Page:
HVAC Systems: Medical facility designs have long stressed containment of airborne pathogens and patient isolation, but there is new emphasis on having the flexibility to change air flows to decrease airborne risks. For example, before the pandemic, UV lighting in HVAC systems was rare, now it’s almost standard. Similarly, many healthcare systems now require bigger, strong HEPA filtration systems with MERV 16 level protection.
Common Areas: Waiting rooms were already undergoing a re-imagining in many hospitals and other facilities to be more welcoming and accommodating and less institutional. Now, that trend is continuing but with steps taken to ensure social distancing, like more space between chairs, low height walls, and separation panels. In the healthcare provision spaces, the move towards uniform room design is continuing as well, with medical gas, additional power, and other fixtures now installed in standard patient rooms as well as in ICU spaces. Similarly, anti-microbial finishes in high-touch areas, like sinks and door handles and elevators, are becoming standard.
Specialty Facilities and Micro Faculties: The move out of large, centralized healthcare facilities to more specialized and smaller facilities is not new, but what is new is the way many clients are now looking to deliver these facilities. This includes the use of alternative delivery methods, like design-build and CM-at-Risk, as well as using modular products built off-site. These trends offer several potential benefits, from reduced schedules to having a standardized controlled environment. COVID-specific units, for example, urgent care centers, and single-story and low-rise facilities can great candidates for design-build, modular healthcare construction—provided the owner understands the compromises involved.
Demographics and Decentralized Facilities
In Ohio, the pandemic’s impact on healthcare construction appears to have spurred growth in the sector both in terms of COVID-19 specific projects and ongoing capital programs, as new, hundred-million-dollar hospital projects and programs launched from Columbus to Cincinnati and everywhere in between.
Hill Senior Project Manager Adrienne Sraver, CCM, PMP, says this unbroken growth was due to several factors. “Demographics plays a key role,” she explains. “Ohio has a growing population as well as an aging population in many, more rural areas of the state. Ohio’s healthcare owners are also very sophisticated and understand the trends at work in healthcare design and construction and know how to integrate them into their projects.”
Sraver’s experience includes managing healthcare assignments for OhioHealth, Ohio State University, and Mount Carmel Health—three of the largest healthcare providers in the state. “For OhioHealth,” she says, “the projects we’re working at Marion General Hospital embody a lot of these trends, like making certain facilities have the flexibility to handle patient surges and providing cutting-edge care in more rural locations.” For example, Sraver is currently helping to deliver a new, multi-million-dollar cancer center facility built within an existing office building in Marion, a smaller city located about an hour from Columbus. Notably, work is happening while the Center is still fully operational, including conducting surgeries.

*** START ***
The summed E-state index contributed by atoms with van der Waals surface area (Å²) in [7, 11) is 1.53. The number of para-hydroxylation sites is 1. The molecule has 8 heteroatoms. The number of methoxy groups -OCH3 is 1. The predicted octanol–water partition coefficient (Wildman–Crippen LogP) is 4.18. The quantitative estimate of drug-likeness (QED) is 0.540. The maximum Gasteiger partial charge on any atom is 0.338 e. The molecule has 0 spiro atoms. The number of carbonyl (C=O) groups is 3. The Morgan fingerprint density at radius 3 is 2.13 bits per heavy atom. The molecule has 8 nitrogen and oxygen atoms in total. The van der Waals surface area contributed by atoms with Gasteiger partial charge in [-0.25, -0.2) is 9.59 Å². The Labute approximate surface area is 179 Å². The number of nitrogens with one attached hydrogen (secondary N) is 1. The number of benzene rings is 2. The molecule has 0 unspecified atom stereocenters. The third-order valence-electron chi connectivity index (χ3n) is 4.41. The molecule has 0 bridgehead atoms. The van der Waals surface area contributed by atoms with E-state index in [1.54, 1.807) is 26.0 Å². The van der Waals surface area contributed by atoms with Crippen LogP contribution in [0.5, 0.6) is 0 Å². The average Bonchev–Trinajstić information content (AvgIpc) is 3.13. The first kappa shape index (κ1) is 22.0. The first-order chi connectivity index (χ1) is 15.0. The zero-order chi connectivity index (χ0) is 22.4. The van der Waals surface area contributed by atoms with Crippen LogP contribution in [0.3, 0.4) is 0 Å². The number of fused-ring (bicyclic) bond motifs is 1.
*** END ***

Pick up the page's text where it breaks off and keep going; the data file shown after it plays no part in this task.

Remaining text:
“To make this happen with all of the different departments and other stakeholders involved requires close coordination with everyone,” Sraver says. “This includes nurses, maintenance, and the doctors and surgeons as well as all the contractors, utility providers, and suppliers.” The goal, Sraver says, is to deliver the facility with zero impacts to the patient experience, while integrating the new norms of isolation, specialty support, and air filtration all while providing topflight cancer care close to home for patients.
The pre-pandemic driving factors of healthcare design construction—growing populations, decentralized services, and improving the patient experience—all remain post-pandemic. However, new standards and increased opportunities—and risks—have changed the market for good. “Supply chain issues and procurement challenges are certainly the immediate issue,” says Cowan. “But those factors will inevitably work themselves out, and we have management tools and techniques that can help owners plan for those risks. For the long term, clients that integrate the lessons learned of COVID-19 into their new projects, from ASHE standards to new design and construction ideas, are going to be the best prepared to care for their patients, no matter what comes next.”